Communion Of Dreams

September 30, 2008, 10:37 am
Filed under: Art, Politics, Society, Writing stuff

Bérubé’s back!!!

(Seriously – this guy is brilliant on several levels.  When he shuttered his blog in January ’07, it was depressing as all hell.  Catching his stuff at various other locations now and then was enough to keep hope alive.  Rejoice!  It is the Second Coming of Bérubé !!!)

Jim Downey


Last night I watched a movie made before I was born.  By coincidence, the timing was perfectly in sync with the news yesterday.

* * * * * * *

Over a year ago, I wrote this, about Jeff Greason of XCOR Aerospace (one of the speakers at the Heinlein Centennial):

Yes, dependable reusable rockets is a critical first-step technology for getting into space. But as Greason says, he didn’t get interested in space because of chemical rockets – he got interested in chemical rockets because they could get him into space. For him, that has always been the goal, from the first time he read Rocket Ship Galileo by Robert Heinlein when he was about 10. It is somewhat interesting to note that similar to the setting and plot of the book, XCOR Aerospace is based on the edge of a military test range, using leased government buildings…

Anyway. Greason looked at the different possible technologies which might hold promise for getting us off this rock, and held a fascinating session at the Centennial discussing those exotic technologies. Simply, he came to the same conclusion many other very intelligent people have come to: that conventional chemical rockets are the best first stage tech. Sure, many other possible options are there, once the demand is in place to make it financially viable to exploit space on a large enough scale. But before you build an ‘interstate highway’, you need to have enough traffic to warrant it. As he said several times in the course of the weekend, “you don’t build a bridge to only meet the needs of those who are swimming the river…but you don’t build a bridge where no one is swimming the river, either.”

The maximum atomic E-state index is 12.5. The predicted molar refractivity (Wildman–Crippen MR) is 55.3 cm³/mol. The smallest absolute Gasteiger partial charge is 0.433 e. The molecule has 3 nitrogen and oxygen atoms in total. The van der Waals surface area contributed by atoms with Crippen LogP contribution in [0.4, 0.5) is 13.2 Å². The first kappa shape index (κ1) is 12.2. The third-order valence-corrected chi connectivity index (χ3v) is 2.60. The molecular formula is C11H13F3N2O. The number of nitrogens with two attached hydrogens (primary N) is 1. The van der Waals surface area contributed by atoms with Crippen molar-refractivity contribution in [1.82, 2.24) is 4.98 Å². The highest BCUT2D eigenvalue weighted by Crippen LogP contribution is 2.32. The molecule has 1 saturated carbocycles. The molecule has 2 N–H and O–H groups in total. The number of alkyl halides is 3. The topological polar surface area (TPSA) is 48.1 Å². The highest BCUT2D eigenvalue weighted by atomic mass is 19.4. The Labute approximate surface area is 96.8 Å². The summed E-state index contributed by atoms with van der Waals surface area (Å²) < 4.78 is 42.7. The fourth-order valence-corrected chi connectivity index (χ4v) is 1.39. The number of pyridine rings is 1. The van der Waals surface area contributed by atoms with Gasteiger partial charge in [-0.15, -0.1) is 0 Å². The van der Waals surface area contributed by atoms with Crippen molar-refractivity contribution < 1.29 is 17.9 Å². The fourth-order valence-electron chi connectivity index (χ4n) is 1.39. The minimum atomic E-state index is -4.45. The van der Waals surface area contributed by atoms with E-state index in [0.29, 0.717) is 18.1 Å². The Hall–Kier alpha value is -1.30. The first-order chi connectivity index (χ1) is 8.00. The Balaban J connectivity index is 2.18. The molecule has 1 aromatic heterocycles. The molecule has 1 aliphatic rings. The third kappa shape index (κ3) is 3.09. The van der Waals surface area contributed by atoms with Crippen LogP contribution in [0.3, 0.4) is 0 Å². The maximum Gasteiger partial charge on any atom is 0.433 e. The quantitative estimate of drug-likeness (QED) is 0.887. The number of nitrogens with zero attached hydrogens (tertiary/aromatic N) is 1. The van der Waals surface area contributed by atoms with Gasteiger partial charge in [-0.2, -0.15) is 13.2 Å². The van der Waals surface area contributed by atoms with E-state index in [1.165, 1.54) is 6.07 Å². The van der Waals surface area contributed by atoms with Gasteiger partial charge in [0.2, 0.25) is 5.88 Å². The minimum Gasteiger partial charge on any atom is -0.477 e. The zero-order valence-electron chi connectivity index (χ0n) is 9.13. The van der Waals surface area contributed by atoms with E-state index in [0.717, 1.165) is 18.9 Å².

And this, in a piece about Pat Bahn of TGV Rockets:

And there was a lot of thought early in the development of rocketry that such capability could be used for postal delivery. It doesn’t sound economically feasible at this point, but there’s nothing to say that it might not become an attractive transportation option for such firms as UPS or FedEx if dependable services were provided by a TGV Rockets or some other company. In his juvenile novel Rocket Ship Galileo, Robert A. Heinlein had his characters adapt a retired “mail rocket” for their own spacecraft, used to fly to the Moon.

I find this notion of private development of spaceflight more than a little exciting. When I wrote Communion of Dreams, I was operating under the old model – that the enterprise of getting into space in a big way was going to mandate large governmental involvement and coordination. I’m not going to rewrite the novel, but I am reworking my own thoughts and expectations – this is probably the single largest change for me from attending the Centennial.

Well, yesterday a Falcon 1 rocket from the Space X corporation made it to orbit.  From Phil Plait:

Congratulations to the team at Space X! At 16:26 Pacific time today (Sunday, September 28, 2008), their Falcon 1 rocket achieved orbit around the Earth, the first time a privately funded company has done such a feat with a liquid fuel rocket.